can be found under the Stat Tables tab, which appears in
the header of every Stat Trek web page.
Example 1
What is the probability of obtaining 45 or fewer heads in 100 tosses of a coin?
Solution: To solve this problem, we compute 46 individual probabilities,
using the binomial formula. The sum of all these probabilities is the answer we
seek. Thus,
b(x < 45; 100, 0.5) = b(x = 0; 100, 0.5) + b(x = 1; 100, 0.5) + . . .
+ b(x = 45; 100, 0.5)
b(x < 45; 100, 0.5) = 0.184
Example 2
The probability that a student is accepted to a prestigious college is 0.3. If
5 students from the same school apply, what is the probability that at most 2
are accepted?
Solution: To solve this problem, we compute 3 individual probabilities,
using the binomial formula. The sum of all these probabilities is the answer we
seek. Thus,
b(x < 2; 5, 0.3) = b(x = 0; 5, 0.3) + b(x = 1; 5, 0.3) + b(x = 2; 5,
0.3)
b(x < 2; 5, 0.3) = 0.1681 + 0.3601 + 0.3087
b(x < 2; 5, 0.3) = 0.8369
Example 3
What is the probability that the world series will last 4 games? 5 games?
6 games? 7 games? Assume that the teams are evenly matched.
Solution: This is a very tricky application of the binomial
distribution. If you can follow the logic of this solution, you have
a good understanding of the material covered in the tutorial, to this
point.
In the world series, there are two baseball teams. The series
ends when the winning team wins 4 games. Therefore, we define a success as a
win by the team that ultimately becomes the world series champion.
For the purpose of this analysis, we assume that the teams are evenly matched.
Therefore, the probability that a particular team wins a particular game is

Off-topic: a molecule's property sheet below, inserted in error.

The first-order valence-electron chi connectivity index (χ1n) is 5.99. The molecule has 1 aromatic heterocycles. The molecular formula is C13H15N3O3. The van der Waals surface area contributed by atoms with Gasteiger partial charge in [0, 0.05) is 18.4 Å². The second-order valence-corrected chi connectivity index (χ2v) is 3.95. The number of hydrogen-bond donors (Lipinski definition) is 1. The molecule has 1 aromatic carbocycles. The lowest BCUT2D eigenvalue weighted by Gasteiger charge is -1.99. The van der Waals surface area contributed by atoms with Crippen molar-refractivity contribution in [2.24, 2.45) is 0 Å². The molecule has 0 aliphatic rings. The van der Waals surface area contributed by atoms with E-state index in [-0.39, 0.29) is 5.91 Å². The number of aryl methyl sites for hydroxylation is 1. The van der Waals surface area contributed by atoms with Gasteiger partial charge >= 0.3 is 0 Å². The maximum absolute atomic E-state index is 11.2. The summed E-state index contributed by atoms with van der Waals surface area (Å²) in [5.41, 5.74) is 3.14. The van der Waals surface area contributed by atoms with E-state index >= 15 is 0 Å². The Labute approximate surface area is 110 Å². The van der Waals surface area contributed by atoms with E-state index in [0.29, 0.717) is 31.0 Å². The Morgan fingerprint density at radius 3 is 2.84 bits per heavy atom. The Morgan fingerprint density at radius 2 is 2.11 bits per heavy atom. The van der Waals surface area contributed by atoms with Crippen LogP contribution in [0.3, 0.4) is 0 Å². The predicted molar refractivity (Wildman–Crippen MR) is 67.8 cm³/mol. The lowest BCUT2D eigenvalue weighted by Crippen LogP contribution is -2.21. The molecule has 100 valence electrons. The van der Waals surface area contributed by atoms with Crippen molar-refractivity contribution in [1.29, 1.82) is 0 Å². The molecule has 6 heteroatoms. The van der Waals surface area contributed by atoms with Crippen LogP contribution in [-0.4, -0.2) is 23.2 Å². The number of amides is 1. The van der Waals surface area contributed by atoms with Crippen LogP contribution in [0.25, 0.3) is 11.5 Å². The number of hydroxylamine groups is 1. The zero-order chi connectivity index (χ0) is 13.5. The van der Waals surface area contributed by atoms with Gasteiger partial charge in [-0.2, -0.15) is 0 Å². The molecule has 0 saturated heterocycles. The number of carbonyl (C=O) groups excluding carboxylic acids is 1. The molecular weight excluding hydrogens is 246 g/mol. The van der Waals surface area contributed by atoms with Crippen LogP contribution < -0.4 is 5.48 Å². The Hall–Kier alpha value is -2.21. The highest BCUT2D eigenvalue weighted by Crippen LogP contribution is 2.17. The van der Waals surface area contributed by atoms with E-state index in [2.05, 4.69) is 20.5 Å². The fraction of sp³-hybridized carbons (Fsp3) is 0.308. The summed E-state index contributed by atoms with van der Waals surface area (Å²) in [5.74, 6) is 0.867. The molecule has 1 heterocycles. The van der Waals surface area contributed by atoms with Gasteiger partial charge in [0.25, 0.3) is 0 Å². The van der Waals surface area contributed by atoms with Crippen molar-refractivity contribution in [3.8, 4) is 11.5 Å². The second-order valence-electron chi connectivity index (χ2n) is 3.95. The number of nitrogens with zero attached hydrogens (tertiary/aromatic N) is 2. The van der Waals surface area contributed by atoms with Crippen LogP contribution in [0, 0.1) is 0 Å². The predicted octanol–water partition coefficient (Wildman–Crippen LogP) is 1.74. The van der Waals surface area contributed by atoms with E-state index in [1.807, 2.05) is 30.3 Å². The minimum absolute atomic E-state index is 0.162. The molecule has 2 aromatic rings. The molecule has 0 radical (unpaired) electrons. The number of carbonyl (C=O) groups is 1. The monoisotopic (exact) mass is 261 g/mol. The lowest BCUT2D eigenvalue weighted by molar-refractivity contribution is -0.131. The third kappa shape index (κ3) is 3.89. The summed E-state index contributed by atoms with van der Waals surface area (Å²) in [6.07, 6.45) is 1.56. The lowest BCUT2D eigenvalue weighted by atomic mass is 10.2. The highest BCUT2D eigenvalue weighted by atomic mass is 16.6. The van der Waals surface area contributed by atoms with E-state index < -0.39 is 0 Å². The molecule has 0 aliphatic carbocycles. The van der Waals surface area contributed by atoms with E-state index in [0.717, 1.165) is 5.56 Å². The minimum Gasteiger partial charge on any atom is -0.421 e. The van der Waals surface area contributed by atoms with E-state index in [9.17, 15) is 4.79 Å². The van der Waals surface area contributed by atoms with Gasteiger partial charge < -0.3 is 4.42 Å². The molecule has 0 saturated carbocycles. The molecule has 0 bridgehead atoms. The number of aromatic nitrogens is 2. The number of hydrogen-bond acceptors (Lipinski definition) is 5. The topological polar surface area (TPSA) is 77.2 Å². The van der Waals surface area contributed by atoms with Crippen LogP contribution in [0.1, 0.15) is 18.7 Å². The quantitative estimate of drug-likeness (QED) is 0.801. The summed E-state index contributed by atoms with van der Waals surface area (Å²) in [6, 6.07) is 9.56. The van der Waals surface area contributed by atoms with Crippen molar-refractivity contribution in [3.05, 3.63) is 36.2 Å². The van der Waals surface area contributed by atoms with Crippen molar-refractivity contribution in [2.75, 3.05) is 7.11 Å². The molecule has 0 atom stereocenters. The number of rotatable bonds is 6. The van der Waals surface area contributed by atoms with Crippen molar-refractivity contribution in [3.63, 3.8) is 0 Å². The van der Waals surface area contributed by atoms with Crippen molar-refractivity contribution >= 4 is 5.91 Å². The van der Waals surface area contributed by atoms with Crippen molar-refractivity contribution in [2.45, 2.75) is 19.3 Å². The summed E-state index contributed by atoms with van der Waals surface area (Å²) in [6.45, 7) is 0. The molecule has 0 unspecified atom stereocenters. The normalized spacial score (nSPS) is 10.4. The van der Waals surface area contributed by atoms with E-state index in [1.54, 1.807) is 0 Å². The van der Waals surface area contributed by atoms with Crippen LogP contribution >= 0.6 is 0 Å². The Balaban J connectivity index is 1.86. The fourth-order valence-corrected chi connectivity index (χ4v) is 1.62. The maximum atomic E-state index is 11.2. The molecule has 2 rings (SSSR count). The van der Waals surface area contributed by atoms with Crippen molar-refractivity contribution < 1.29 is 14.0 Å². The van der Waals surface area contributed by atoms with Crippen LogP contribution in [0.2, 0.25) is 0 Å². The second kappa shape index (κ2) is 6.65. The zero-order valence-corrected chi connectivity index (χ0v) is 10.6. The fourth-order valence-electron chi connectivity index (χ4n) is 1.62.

0.5.
Let's look first at the simplest case. What is the probability that the series
lasts only 4 games. This can occur if one team wins the first 4
games. The probability of the National League team winning 4 games
in a row is:
b(4; 4, 0.5) =
_{4}C_{4} * (0.5)^{4} * (0.5)^{0} = 0.0625
Similarly, when we compute the probability of the American League team
winning 4 games in a row, we find that it is also 0.0625.
Therefore, probability that the series ends in
four games would be 0.0625 + 0.0625 = 0.125; since the series would end if
either the American or National League team won 4 games in a row.
Now let's tackle the question of finding probability that the world series
ends in 5 games. The trick in finding this solution is to recognize that
the series can only end in 5 games, if one team has
won 3 out of the first 4 games. So let's first find the probability
that the American League team wins exactly 3 of the first 4 games.
b(3; 4, 0.5) =
_{4}C_{3} * (0.5)^{3} * (0.5)^{1} = 0.25
Okay, here comes some more tricky stuff, so listen up. Given that the
American League team has won 3 of the first 4 games, the American League team
has a 50/50 chance of winning the fifth game to end the series.
Therefore, the probability of the American League team winning the
series in 5 games is 0.25 * 0.50 = 0.125. Since the National League
team could also win the series in 5 games, the probability that
the series ends in 5 games would be 0.125 + 0.125 = 0.25.
The rest of the problem would be solved in the same way. You should find
that the probability of the series ending in 6 games is 0.3125; and
the probability of the series ending in 7 games is also 0.3125.